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Michael Laxer's blog

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Michael Laxer lives in Toronto with his partner Natalie and three children. Michael has a degree in history from Glendon College of York University. He is a political activist, a two-time former candidate and former election organizer for the NDP, a former socialist candidate for Toronto City Council in 2010 and 2014 and served on the executive of the Socialist Party of Ontario as its Spokesperson and Chair.

Is Chicago a turning point against the Trump campaign?

| March 12, 2016
Is Chicago a turning point against the Trump campaign?

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He encouraged the chaos.

Donald Trump has spent months at his rallies denouncing his opponents in the most ugly and demagogic terms and encouraging his supporters to, quite literally, attack protesters at his events -- even going so far as to promise to cover their legal costs should they be arrested!

Trump's antics and bombast have echoed some aspects of the mass European fascist movements of the 20's and 30's, but under very different conditions -- a critical point. In the end Trump's campaign only echoes these movements. It is not analogous. Drawing overreaching parallels between the two movements is not only historically inaccurate, but also exaggerates the danger posed by Trump versus that posed by Republican hopefuls like the religious zealot Cruz.

This does not mean that Trump is not dangerous. He certainly is. But he poses a threat very different from the existential threat to American society that Hitler and Mussolini, for example, posed to theirs.

Despite ahistorical and frequently specious commentary to the contrary there is a profound difference in the historical situation and objective conditions existing in the US today and the conditions of Weimar Germany or post-WWI Italy that led to the rise of Nazism and outright fascism.

The United States is a dramatically more diverse and dynamic society with far stronger nominal and actual forms and traditions of liberal democracy than either of those.

We are a very long way from what happened in the March on Rome, with the Brownshirts and mass organized fascist paramilitary wings (which were openly affiliated to and directed by their political masters), or with the acquiescence of key pillars of the state, political and economic elite, police, military and armed forces that allowed the collapse of democratic government in Wiemar Germany and Italy. It is entirely clear that the powers that be will not yet either capitulate to or actively aide the rise of a movement of this type in the United States -- which was, in fact, an historical precondition to its triumph in both of those other countries.

Trump, however, certainly reminds one of some of history's demagogues like Huey Long or Peron, and mimics -- intentionally or instinctively -- their anti-elitism, self-aggrandizement, egomania and attempts at strongman intimidation tactics. He has relied upon a blatant attempt at a personality cult and the blind and almost fanatical devotion of his followers. This type of politician is profoundly dangerous in their own right as they are driven by narcissism as much as ideology. In Trump's case this is especially pronounced.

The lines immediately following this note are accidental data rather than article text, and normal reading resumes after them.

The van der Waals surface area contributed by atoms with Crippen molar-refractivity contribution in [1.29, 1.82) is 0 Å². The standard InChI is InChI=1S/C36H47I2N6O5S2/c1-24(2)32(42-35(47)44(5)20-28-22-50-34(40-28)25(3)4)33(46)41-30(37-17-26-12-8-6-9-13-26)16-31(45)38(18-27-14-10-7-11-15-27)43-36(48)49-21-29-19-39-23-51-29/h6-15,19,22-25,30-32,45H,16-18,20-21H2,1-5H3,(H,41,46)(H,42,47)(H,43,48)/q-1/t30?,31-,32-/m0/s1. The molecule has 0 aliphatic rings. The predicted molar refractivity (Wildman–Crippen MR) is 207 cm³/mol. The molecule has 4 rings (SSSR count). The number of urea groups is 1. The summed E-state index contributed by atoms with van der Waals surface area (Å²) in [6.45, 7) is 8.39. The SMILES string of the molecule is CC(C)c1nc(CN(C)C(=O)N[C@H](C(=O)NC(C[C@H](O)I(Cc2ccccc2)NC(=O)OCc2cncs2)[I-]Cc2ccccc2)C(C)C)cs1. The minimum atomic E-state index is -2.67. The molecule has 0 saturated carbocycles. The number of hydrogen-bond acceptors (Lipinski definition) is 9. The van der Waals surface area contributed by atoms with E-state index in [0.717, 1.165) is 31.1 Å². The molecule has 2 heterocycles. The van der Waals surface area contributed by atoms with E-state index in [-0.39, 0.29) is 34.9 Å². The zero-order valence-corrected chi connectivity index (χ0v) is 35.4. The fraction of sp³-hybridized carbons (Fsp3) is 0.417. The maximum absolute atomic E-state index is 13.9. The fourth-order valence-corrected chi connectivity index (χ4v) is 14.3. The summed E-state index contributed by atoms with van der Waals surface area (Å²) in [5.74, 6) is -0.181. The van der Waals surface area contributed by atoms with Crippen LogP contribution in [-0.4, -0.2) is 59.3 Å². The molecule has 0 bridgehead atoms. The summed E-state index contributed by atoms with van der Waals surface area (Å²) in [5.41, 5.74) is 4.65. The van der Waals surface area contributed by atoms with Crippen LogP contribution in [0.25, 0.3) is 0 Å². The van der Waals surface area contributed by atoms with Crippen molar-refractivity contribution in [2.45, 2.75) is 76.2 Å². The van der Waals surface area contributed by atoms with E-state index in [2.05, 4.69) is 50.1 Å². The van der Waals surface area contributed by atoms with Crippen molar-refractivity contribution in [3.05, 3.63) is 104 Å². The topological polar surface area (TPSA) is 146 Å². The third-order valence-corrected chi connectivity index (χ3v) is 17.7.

As with all politicians of this type his phenomena rests on a certain mythology, built-up over time, and after first having been written off (entirely mistakenly) as a sideshow farce, he has been very successful in delivering this mythology.

But something happened last night in Chicago that may prove a dramatic and possibly derailing detour on the road to Washington for Trump.

Thousands of protesters shut him down.

Trump (and not the police as he tried to claim) was forced to cancel a planned rally and went on to back away from and attempt to tone down his previous violent rhetoric.

As Dave Zirin of The Nation put it:

It's now confirmed that Donald Trump is lying when he says he consulted with Chicago PD and they told him to shut his rally down. He never even left his hotel. This was so clearly staged by Trump as a show of power, a show of violence by his supporters, and an open provocation in the heart of major city. And he lost. Thank you Chicago.

This is the critical point. He lost. His bluff was called by the people of Chicago and with a state and armed wing of the state that will not indulge mass violence on the part of his supporters (even were they organized enough to effectively practice it) to the degree that would be needed to stop future protests on this scale, this could end up being a real turning point.

The appeal of a demagogue partly depends on their ability to appear unstoppable and to be able to, or to claim to be able to, project their "will" through both force of personality and the naked force of their supporters.

Now that he has been stopped in the streets of Chicago, the facade becomes far more difficult to maintain and protesters and organizers in other states and cities will have been greatly emboldened by what unfolded.

Trump's rally scheduled for Cincinnati on Sunday has been cancelled in the wake of Chicago and in his comments to the press the edge has fallen away from Trump's bluster.

He may well still win -- and is indeed very likely to win -- the Republican nomination, but the legend of the invincible strongman Trump lies shattered in his hotel room and in the streets -- shattered not by other Republican candidates or by political or media elites, but far more importantly by mass popular resistance and anger.

Image via Gage Skidmore & wikimedia commons

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